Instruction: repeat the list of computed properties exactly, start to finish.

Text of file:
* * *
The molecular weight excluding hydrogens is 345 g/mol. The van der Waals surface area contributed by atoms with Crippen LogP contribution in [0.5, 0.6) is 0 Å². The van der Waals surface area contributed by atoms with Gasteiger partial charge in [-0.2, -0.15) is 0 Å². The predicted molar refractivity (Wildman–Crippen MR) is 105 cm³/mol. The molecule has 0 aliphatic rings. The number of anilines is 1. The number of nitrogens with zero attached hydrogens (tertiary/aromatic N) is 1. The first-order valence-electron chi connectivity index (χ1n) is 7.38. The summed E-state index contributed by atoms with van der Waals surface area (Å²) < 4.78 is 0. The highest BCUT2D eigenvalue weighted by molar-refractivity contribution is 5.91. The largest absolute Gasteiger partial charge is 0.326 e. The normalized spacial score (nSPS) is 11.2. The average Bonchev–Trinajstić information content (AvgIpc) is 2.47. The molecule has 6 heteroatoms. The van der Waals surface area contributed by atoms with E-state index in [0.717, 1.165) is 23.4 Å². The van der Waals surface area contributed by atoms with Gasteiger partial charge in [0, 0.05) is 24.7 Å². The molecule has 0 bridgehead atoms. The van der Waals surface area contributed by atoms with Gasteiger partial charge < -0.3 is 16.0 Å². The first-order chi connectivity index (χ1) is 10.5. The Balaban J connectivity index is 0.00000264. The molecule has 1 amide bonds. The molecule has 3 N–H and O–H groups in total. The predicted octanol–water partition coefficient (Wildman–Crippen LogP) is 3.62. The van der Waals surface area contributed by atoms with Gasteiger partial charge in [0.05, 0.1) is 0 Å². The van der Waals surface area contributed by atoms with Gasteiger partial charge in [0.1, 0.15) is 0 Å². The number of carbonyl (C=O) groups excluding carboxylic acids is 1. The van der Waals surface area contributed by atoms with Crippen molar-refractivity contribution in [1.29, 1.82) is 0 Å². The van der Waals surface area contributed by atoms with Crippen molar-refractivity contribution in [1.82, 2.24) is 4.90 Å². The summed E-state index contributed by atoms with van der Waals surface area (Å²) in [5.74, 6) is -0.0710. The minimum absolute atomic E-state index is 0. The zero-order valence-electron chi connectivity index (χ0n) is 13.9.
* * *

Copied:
The molecular weight excluding hydrogens is 345 g/mol. The van der Waals surface area contributed by atoms with Crippen LogP contribution in [0.5, 0.6) is 0 Å². The van der Waals surface area contributed by atoms with Gasteiger partial charge in [-0.2, -0.15) is 0 Å². The predicted molar refractivity (Wildman–Crippen MR) is 105 cm³/mol. The molecule has 0 aliphatic rings. The number of anilines is 1. The number of nitrogens with zero attached hydrogens (tertiary/aromatic N) is 1. The first-order valence-electron chi connectivity index (χ1n) is 7.38. The summed E-state index contributed by atoms with van der Waals surface area (Å²) < 4.78 is 0. The highest BCUT2D eigenvalue weighted by molar-refractivity contribution is 5.91. The largest absolute Gasteiger partial charge is 0.326 e. The normalized spacial score (nSPS) is 11.2. The average Bonchev–Trinajstić information content (AvgIpc) is 2.47. The molecule has 6 heteroatoms. The van der Waals surface area contributed by atoms with E-state index in [0.717, 1.165) is 23.4 Å². The van der Waals surface area contributed by atoms with Gasteiger partial charge in [0, 0.05) is 24.7 Å². The molecule has 0 bridgehead atoms. The van der Waals surface area contributed by atoms with Gasteiger partial charge < -0.3 is 16.0 Å². The first-order chi connectivity index (χ1) is 10.5. The Balaban J connectivity index is 0.00000264. The molecule has 1 amide bonds. The molecule has 3 N–H and O–H groups in total. The predicted octanol–water partition coefficient (Wildman–Crippen LogP) is 3.62. The van der Waals surface area contributed by atoms with Gasteiger partial charge in [0.05, 0.1) is 0 Å². The van der Waals surface area contributed by atoms with Gasteiger partial charge in [0.1, 0.15) is 0 Å². The number of carbonyl (C=O) groups excluding carboxylic acids is 1. The van der Waals surface area contributed by atoms with Crippen molar-refractivity contribution in [1.29, 1.82) is 0 Å². The van der Waals surface area contributed by atoms with Crippen molar-refractivity contribution in [1.82, 2.24) is 4.90 Å². The summed E-state index contributed by atoms with van der Waals surface area (Å²) in [5.74, 6) is -0.0710. The minimum absolute atomic E-state index is 0. The zero-order valence-electron chi connectivity index (χ0n) is 13.9.